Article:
Adam Court Studio Studia
Curt Full Arm Occasional Dining Chair | Adam Court © Design Indaba | Nancy Bar Stool

No stranger to the world of top-tier interior design, Adam Court has launched his new signature range, Studio Studia; ‘a collection of real, idiosyncratic, simple and beautiful things’. DECO Editor, Bielle Bellingham, sat down with the designer to take a closer look.

Studio Studia is a new line obsessed with line and contour; it is all about the beauty of the unconventional, the paradoxical balance of asymmetry and the juxtaposition of materials.

Adam Court | Elle Decoration SA
Adam Court | Image © Design Indaba

Tell us a bit more about starting your own range? After nearly eight years at Okha and Antoni Associates I wanted to create and express something that was a more true and direct reflection of my design aesthetics and beliefs. Working at the two companies has been fantastic – great work and great people – but I needed a fresh challenge and a new, sharper and leaner set of design tools to work with.

When I first sat down to put the Studio Studia collection together I asked myself what I wanted the design to express. I thought about the paradoxical nature of things such as balance and imbalance, symmetry and asymmetry and how these things make us perceive an object.

I therefore consciously took the more irregular, un-unexpected route. It’s easy to design a balanced and beautiful form, but to create an object that challenges the viewer’s perception of beauty and balance, making them consider an alternative vision to the expected – that’s far more exciting and rewarding. I also paid special attention to detail, craftsmanship, quality and timelessness; these are definitely not ‘on trend’ attributes; they define one’s aesthetic viewpoint. Studio Studia designs are not for the faint-hearted.

Studio Studia  | Elle Decoration South Africa
Nancy Bar Stool | © Studio Studia

How would you describe your aesthetic?  Off-centre, unexpected, lean, economic, provocative and elegant.

What is it chiefly informed by? The economy of line, reduction (and then more reduction), the distillation of ideas down to their core principals and of course taking the road less-travelled.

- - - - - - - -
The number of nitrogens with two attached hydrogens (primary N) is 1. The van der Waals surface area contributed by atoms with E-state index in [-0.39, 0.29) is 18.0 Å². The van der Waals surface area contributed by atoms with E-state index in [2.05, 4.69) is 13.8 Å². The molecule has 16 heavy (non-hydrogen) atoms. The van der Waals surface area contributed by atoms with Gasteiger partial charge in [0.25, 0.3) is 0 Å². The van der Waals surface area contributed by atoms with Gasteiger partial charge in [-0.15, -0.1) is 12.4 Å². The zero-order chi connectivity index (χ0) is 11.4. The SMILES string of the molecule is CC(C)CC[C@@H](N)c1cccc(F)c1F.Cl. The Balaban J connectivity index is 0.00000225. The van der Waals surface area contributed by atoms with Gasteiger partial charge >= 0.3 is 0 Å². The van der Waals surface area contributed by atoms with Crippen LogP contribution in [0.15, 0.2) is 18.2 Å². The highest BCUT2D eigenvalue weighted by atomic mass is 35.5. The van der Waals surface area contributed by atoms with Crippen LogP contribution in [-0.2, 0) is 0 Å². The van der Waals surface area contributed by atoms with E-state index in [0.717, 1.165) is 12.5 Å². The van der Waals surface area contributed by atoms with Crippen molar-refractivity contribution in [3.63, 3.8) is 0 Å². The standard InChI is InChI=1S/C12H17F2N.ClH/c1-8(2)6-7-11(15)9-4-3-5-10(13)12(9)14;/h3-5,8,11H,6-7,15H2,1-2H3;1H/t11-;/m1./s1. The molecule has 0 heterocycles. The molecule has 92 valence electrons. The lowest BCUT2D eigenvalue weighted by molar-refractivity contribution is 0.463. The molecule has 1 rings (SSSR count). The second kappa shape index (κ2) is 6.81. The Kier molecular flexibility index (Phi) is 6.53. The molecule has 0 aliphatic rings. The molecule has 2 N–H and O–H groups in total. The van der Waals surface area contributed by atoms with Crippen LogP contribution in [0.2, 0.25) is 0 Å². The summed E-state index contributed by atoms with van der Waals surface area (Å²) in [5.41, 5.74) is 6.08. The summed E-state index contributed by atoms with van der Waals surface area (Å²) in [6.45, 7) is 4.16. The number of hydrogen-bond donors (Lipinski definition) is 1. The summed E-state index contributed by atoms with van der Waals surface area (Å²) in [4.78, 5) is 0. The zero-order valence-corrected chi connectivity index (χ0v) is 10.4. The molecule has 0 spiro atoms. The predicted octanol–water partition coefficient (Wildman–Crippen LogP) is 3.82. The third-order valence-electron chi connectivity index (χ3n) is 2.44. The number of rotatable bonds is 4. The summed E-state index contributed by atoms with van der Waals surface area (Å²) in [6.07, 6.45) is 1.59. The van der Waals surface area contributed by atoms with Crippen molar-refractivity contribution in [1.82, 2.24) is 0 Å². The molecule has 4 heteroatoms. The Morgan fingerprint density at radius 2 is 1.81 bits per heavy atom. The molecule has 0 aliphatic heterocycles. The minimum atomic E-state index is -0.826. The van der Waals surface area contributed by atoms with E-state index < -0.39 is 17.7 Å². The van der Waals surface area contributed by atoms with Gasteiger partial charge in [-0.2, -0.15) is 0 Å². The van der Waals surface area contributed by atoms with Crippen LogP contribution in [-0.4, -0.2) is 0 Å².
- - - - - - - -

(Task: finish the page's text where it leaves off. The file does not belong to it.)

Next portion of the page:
Who have you been most influenced by in terms of design? I’m actually more influenced by sculptors and artists, fashion designers (the minimalists), brutalist and modernist architecture than other furniture designers.

How would you describe this your new range? 

The elegant perversion of balance and beauty.

How is a departure from your previous work? It’s more me. It’s divisive. With Okha I paid much more attention to appealing to a broader market, but Studia does the opposite. It entertains a greater definition of identity.

Studio Studia  | Elle Decoration South Africa
Barnett Occasional Dining Chair | © Studio Studia

People need to tell stories; at STUDIA we believe in expression via an on-going aesthetic evolution.
Our inherent desire is to tell personal and characterful stories through the Design Arts and Bespoke Interiors.

~ STUDIA Manifesto. Adam Court | 2015


What are you working on next? Lights, tables and some interior projects.

What materials are fascinating you at the moment? Simple, raw, basic, materials that age exquisitely. Materials that tell a story and that resonate with beauty and grace; stone, marble, steel, wood.

Favourite timber at the moment? French Oak, but I’m also planning on using a lot of Black Ash in upcoming designs.

Studio Studia  | Elle Decoration South Africa
Barnett Occasional Dining Chair | © Studio Studia

Worst thing about working in the decor and design world? People playing safe, not pushing themselves, remaining content to stay inside the box; this attitude is self-defeating.


WANT MORE?

Keep an eye out for chairs from the Studio Studia range featured in the upcoming Fashion Issue,
on shelf 20 July. 

STUDIO STUDIA DESIGNS ON SHOW AT JO CARLIN SHOWROOM:
115 Waterkant Street, Cape Town 8001

studiadesign.com | hello@studiadesign.com | +27 (0)78 354 0946